The 2010 Bridge to Bridge ski race coordinator Mark Stephenson stands in the rain with his umbrella, sizing up the conditions that forced the committee to cancel the event due to poor visibility. It was the first time the event has been called off due to bad weather.
The 2010 Bridge to Bridge ski race coordinator Mark Stephenson stands in the rain with his umbrella, sizing up the conditions that forced the committee to cancel the event due to poor visibility. It was the first time the event has been called off due to bad weather.

Ski Classic cancelled due to wet

YESTERDAY afternoon saw an exodus of 4WDs and high-powered ski boats from Grafton as the 2010 Bridge to Bridge ski classic was reluctantly cancelled by organisers.

The main race of the two-day event was scheduled for 9.30 yesterday morning but rain and murky weather caused the event’s organisers, including Mark Stephenson, to think twice.

“The race was scheduled for a normal 9.30am start but when we got up this morning it was raining so we made a call to delay the start until 10.30am, at which time it wasn’t clearing at all, so we then decided to go back to 11.30,” Mr Stephenson said.

“It was still raining at that point and then the Bureau of Meteorology also issued a severe weather warning for the Northern Rivers.

“We also got advice from down river that there was another storm coming in off Yamba. Because of the visibility and the rain, we had to cancel it.”

Mr Stephenson said it was the first time in the event’s history it had been cancelled due to bad weather but said it just wasn’t worth the risk of attempting to go ahead in the low visibility.

“It’s not so much the skiers, it’s the drivers not being able to see. Some of these boats are doing 120 miles per hour so a slight drizzle might be okay but once it starts to rain, it’s near impossible to see,” he said.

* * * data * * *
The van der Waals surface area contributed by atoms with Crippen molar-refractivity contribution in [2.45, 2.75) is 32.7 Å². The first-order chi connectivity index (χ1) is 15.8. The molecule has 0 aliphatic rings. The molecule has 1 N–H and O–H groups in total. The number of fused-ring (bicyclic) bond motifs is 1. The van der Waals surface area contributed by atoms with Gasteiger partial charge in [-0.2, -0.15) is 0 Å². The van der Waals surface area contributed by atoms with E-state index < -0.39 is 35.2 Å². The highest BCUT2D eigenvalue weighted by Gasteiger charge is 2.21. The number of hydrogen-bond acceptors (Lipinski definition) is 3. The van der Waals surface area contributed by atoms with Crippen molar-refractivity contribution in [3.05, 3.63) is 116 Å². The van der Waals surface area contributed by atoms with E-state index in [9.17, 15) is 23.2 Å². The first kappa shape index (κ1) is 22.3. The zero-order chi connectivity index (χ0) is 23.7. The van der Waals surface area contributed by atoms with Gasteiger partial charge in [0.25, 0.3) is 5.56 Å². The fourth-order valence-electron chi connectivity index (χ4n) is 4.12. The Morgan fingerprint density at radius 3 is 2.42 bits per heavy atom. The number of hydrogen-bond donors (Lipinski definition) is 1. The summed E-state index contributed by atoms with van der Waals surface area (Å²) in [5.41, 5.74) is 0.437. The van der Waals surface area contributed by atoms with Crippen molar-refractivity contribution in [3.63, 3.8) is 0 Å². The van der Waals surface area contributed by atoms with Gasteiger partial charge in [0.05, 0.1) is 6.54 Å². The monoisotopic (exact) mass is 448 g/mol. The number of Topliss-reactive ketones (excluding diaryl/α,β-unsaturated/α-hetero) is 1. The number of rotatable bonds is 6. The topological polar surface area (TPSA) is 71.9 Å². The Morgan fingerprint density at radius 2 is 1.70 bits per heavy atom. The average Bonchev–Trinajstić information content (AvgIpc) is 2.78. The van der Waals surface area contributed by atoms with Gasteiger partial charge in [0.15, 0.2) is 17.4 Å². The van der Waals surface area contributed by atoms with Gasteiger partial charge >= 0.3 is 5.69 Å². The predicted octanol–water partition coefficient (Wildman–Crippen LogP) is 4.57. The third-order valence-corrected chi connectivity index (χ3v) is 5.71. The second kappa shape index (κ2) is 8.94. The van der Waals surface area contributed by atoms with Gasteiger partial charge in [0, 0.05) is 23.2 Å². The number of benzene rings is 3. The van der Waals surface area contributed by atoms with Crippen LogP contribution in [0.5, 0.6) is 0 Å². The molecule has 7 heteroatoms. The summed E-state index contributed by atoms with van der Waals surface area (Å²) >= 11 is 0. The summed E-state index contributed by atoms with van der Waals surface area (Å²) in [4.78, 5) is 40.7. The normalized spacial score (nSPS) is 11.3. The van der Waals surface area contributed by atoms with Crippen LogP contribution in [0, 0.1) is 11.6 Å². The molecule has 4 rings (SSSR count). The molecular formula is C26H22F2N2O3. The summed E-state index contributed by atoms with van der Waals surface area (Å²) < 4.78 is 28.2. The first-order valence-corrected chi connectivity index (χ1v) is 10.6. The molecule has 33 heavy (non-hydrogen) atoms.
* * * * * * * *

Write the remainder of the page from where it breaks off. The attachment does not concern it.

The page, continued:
“When you’ve got low visibility, it becomes really dangerous. If someone is in the water or something like that, they wouldn’t see them and it also makes it hard to see the course markers as well.”

Mr Stephenson said although it was a hard decision to make, it was fairly unanimous among the competitors.

“They’re all pretty good about it because, really, it’s their safety that’s on the line,” he said.

“Obviously they’re disappointed, some of them have come from America to race in this event and haven’t been able to do it but at the end of the day, there’s nothing you can really do about it, the gods played against us.”

Mr Stephenson said it was a shame the race was cancelled because it was shaping up to be a fast and furious event this year with a high number of entries.

“We had just shy of 140 starters for the race this year which was up about 15 or 20 on last year’s numbers,” he said.

“We had competitors from America, New Zealand, then the majority of the rest are from NSW and QLD, then a few from Victoria and also one from Western Australia.”

He also said racers had shown a lot of promise at Saturday’s Crown Shootout qualifying event.

“The weekend has been really good until now. It was good in the water yesterday and a fair few records were broken,” he said.

“Stinga, the boat that qualified first, also broke the record yesterday. Actually, the first two boats broke the record – Stinga and Blazen both broke the existing record.”

Mr Stephenson said the ominous weather had also kept some of the crowd away with fewer spectators turning up to watch Saturday’s shootout.

“I noticed the crowd for the street parade was actually still quite good though, maybe just a little bit down on usual,” he said.

The event will now have to wait until the October long weekend next year.



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